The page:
PHOENIX (AP) — Sixteen days of chasing countless leads about husband and wife fugitives who escaped a prison transport van taking them to face allegations of killing a man ended when a tip led authorities to a house in a remote Arizona community.
In Punkin Center, whose 1,500 residents live spread out among manufactured homes and trailers, 50 officers from the FBI to the U.S. Marshal’s Service surrounded a home Wednesday night and flooded it with a spotlight.
They weren’t certain if Susan and Blane Barksdale, described by officials as “middle-aged Bonnie and Clyde,” were inside, but they blasted commands through a megaphone for everyone to come out with their hands up.
The homeowner was the first to come out and then a “sobbing” Susan Barksdale followed five minutes later. The 59-year-old confirmed her husband was inside. Blane Barksdale, who had been put on the marshal’s 15 Most Wanted list, emerged defiant 10 minutes later.
“After a couple of minutes, he became very verbally abusive to the officers — flipping them the bird and not responding to other commands,” David Gonzales, the U.S. marshal for Arizona, told reporters Thursday in Phoenix.
Officers subdued the 56-year-old with a stun gun and a beanbag round to the leg, and he then became cooperative, said Van Bayless, U.S. marshal’s assistant chief deputy for Arizona.
A tip pointing to the community 50 miles (80 kilometers) northeast of Phoenix helped end a more than two-week-long manhunt for a couple, who overpowered their guards and escaped the prison transport van bringing them across the country to southern Arizona.
The couple were transported south to Tucson and appeared in federal court to hear they will face charges related to the April death of 72-year-old Frank Bligh, whose body has not been found.
They also will likely face federal kidnapping charges after tying up their guards in the back of the van and driving it in their escape, the FBI said. It’s not clear if they have attorneys to speak on their behalf.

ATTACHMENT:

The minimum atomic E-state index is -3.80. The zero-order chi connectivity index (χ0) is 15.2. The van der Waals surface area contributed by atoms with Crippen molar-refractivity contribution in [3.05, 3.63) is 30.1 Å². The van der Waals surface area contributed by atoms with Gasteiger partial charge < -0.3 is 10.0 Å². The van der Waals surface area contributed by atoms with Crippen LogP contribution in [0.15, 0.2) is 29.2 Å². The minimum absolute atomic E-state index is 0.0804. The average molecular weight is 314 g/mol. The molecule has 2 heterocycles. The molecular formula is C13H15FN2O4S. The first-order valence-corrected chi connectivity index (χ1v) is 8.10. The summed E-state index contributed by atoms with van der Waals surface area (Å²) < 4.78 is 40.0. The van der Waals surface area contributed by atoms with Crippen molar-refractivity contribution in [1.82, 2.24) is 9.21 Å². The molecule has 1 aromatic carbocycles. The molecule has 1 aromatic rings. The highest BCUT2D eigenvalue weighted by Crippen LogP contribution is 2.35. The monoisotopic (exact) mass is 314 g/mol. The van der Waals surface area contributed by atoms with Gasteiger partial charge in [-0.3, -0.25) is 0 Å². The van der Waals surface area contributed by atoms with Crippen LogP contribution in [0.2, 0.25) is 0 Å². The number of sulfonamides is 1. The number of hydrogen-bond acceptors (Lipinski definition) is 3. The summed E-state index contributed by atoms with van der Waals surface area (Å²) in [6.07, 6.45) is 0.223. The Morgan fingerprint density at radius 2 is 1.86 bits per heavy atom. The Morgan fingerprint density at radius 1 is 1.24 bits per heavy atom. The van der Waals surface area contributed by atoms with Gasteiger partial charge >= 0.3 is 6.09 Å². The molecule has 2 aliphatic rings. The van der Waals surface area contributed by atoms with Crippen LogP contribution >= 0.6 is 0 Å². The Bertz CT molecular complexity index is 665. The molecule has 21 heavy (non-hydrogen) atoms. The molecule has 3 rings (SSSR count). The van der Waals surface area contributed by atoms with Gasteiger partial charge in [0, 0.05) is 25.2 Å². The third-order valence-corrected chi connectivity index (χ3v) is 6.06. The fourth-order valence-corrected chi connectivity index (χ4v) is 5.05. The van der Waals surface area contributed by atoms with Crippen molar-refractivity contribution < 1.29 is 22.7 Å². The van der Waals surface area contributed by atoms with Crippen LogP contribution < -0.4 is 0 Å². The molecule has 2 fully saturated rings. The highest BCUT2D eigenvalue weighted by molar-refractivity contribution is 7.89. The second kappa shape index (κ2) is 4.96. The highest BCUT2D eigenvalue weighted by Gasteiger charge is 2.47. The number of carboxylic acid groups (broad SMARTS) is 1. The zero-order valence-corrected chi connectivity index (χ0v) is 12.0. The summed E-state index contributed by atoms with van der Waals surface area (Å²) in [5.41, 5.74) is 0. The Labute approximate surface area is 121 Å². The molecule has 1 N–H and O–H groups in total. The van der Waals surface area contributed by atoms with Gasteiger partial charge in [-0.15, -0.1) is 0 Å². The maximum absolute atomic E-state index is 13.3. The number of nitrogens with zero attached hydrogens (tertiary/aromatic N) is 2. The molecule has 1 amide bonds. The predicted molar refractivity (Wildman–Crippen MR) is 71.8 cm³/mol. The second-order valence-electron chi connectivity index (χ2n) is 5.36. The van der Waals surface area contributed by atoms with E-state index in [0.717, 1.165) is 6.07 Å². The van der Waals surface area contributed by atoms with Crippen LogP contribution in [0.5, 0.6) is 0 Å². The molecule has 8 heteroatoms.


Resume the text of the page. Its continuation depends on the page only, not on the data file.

Authorities believe at least three or four people helped the couple during their time on the run. The Barksdales were wearing clean clothes and had to have gotten a ride to the remote area, Gonzales said. He believes they were trying to collect enough money to flee to Canada.
He did not identify the owner of the home where they were staying but said that person had served time for drug-related offenses and was on federal probation.
It wasn’t clear yet if the initial tipster would receive the $35,000 reward that had been offered for the couple’s capture. That person had no direct sightings or interactions with the Barksdales, just advised authorities to go look around Punkin Center, Gonzales said.
The Barksdales escaped Aug. 26 in Utah while being brought from upstate New York to Tucson. The couple overpowered two private security guards in the transport van after Susan Barksdale faked a medical emergency, authorities said.
Gonzales previously told The Associated Press that the couple tied up the unarmed guards with shoe laces and took a key to remove their own waist restraints. A third prisoner was present but not involved.
From there, the Barksdales drove the van with the three in the back into Arizona. Once they got to the middle of the state, around the tiny town of St. Johns, they picked up a friend’s red GMC Sierra pickup truck. The couple drove both vehicles to a remote area outside town and abandoned the van, Gonzales said.
It took the guards more than two hours to free themselves. By the time authorities reached the guards, the couple had been gone for several hours.
For about a week after the escape, digital highway signs displayed a message about the fugitives and the pickup. Authorities took down the message after concluding the couple likely were no longer using the truck, which is still missing.
Associated Press writer Paul Davenport in Phoenix contributed to this report.